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Hid $300,000 in Income from IRS in Offshore Bank Accounts

WASHINGTON, D.C. - Roy Albert Lewis, a dentist from Danville, Calif., was sentenced today by San Francisco U.S. District Court Judge Susan Illston to serve 24 months in prison, followed by a term of three years of supervised release, the Justice Department and the Internal Revenue Service (IRS) announced. Lewis was convicted by a federal jury on Aug. 10, 2006 of conspiring to defraud the United States and evading his income taxes from 1998 through 2001.

“Tax evasion is a crime and people who engage in it pay a steep price,” said Eileen J. O’Connor, Assistant Attorney General for the Justice Department’s Tax Division. “The Department of Justice and the IRS continue to vigorously investigate and prosecute taxpayers who harm the federal Treasury and all honest taxpayers.”

According to the indictment and evidence introduced at trial, in approximately 1995, Lewis became a client of Tower Executive Resources, a Denver organization that promoted a tax evasion scheme involving the use of false invoices and secret offshore bank accounts. Lewis’ medical practice paid bogus expenses to Tower to generate false tax deductions. Tower then deposited the bulk of the funds into a secret offshore bank account that Lewis controlled.

Over a 10-year period, Lewis sent approximately $300,000 to a secret offshore bank account through the Tower system. In addition, when the IRS learned of the Tower scheme and audited Lewis’s tax liabilities, he stopped filing income tax returns and falsely claimed that he believed the law did not require him to file returns.

Lewis’ father, Leroy Albert Lewis, an oral surgeon in California, was also charged in the same indictment with conspiracy to defraud the United States and attempting to evade tax on income he earned from his medical practice through his participation in the Tower program. He is currently awaiting trial.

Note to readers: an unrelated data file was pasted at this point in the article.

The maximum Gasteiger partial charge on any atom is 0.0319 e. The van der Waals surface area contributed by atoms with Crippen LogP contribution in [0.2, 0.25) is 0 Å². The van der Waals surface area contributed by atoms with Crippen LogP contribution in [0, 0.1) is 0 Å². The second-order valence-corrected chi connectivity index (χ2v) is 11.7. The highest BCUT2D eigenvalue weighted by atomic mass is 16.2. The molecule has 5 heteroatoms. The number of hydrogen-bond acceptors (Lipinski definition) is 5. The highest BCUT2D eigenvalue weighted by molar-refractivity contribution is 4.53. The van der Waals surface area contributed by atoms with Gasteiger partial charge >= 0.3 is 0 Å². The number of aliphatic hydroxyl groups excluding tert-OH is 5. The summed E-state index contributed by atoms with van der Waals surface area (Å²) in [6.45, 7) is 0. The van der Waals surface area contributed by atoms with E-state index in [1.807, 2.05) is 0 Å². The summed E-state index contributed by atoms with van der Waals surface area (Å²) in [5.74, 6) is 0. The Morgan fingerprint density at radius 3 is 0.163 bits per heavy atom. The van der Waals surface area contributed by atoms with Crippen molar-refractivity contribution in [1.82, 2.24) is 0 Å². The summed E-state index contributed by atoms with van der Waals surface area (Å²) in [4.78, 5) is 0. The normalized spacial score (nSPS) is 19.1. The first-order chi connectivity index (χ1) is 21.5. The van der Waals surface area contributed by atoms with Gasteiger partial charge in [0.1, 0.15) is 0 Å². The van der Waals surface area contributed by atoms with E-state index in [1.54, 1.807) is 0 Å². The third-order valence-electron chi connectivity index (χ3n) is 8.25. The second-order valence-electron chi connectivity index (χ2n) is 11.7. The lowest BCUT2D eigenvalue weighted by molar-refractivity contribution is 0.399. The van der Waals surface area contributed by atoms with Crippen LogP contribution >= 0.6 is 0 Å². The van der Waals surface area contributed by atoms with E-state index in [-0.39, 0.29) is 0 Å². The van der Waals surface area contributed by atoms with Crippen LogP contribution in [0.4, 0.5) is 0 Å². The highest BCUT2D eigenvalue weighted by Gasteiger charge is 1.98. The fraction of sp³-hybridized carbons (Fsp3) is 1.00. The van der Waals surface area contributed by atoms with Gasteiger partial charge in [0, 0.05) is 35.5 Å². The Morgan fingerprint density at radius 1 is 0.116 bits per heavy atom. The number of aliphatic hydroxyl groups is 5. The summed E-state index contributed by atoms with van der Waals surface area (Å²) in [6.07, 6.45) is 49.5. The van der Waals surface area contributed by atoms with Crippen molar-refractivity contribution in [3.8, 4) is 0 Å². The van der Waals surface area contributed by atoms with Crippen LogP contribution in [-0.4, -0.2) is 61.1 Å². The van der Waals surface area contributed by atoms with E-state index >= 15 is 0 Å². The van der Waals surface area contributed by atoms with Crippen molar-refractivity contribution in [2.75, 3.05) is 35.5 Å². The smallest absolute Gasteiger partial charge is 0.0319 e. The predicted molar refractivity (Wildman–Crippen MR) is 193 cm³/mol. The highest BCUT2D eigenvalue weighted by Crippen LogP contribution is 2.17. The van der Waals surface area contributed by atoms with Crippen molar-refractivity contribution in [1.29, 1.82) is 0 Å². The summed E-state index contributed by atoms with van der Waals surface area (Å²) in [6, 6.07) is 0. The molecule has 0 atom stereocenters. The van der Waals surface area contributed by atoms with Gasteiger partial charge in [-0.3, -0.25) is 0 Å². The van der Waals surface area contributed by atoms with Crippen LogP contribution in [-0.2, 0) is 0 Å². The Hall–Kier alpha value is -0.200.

“The government will not tolerate the use of offshore accounts to illegally escape tax obligations,” said John H. Imhoff, Jr., Acting IRS Chief, Criminal Investigation. “Those Americans who file accurate, honest and timely returns can be assured that the government will hold accountable those who don't.”

In April 2005, two promoters of the Tower scheme, Paul D. Harris and Lester R. Retherford, were convicted of conspiracy and willfully aiding and assisting in the preparation of fraudulent tax returns after a trial in Denver. In December 2006, Robert N. Bedford, the Tower organization’s “tax expert,” was also convicted of the same conspiracy. In December 2005, Retherford was sentenced to 48 months in prison, and in January 2006, Harris was sentenced to 66 months in prison. Bedford’s sentencing is set for April 27, 2007. Numerous other Tower clients across the country have either pled guilty or have been convicted of tax offenses for engaging in conduct similar to the conduct alleged in the indictment against the Lewises.

Additional information about the Justice Department’s Tax Division and its enforcement efforts may be found at